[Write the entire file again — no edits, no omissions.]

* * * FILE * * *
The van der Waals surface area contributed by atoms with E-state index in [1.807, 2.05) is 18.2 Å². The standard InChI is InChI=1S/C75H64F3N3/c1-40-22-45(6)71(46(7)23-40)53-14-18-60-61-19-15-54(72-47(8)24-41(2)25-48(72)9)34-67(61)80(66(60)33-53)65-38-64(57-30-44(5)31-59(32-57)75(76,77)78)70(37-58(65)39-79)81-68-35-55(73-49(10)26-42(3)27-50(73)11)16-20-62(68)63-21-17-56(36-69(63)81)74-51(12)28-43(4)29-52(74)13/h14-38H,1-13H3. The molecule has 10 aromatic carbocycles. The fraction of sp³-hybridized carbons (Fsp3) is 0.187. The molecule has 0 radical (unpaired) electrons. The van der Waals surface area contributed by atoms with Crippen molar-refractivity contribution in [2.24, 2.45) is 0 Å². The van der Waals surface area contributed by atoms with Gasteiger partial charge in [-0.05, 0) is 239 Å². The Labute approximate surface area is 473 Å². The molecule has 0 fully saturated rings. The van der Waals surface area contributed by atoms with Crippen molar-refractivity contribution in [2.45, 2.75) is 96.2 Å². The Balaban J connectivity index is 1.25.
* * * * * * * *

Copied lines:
The van der Waals surface area contributed by atoms with E-state index in [1.807, 2.05) is 18.2 Å². The standard InChI is InChI=1S/C75H64F3N3/c1-40-22-45(6)71(46(7)23-40)53-14-18-60-61-19-15-54(72-47(8)24-41(2)25-48(72)9)34-67(61)80(66(60)33-53)65-38-64(57-30-44(5)31-59(32-57)75(76,77)78)70(37-58(65)39-79)81-68-35-55(73-49(10)26-42(3)27-50(73)11)16-20-62(68)63-21-17-56(36-69(63)81)74-51(12)28-43(4)29-52(74)13/h14-38H,1-13H3. The molecule has 10 aromatic carbocycles. The fraction of sp³-hybridized carbons (Fsp3) is 0.187. The molecule has 0 radical (unpaired) electrons. The van der Waals surface area contributed by atoms with Crippen molar-refractivity contribution in [2.24, 2.45) is 0 Å². The van der Waals surface area contributed by atoms with Gasteiger partial charge in [-0.05, 0) is 239 Å². The Labute approximate surface area is 473 Å². The molecule has 0 fully saturated rings. The van der Waals surface area contributed by atoms with Crippen molar-refractivity contribution in [2.45, 2.75) is 96.2 Å². The Balaban J connectivity index is 1.25.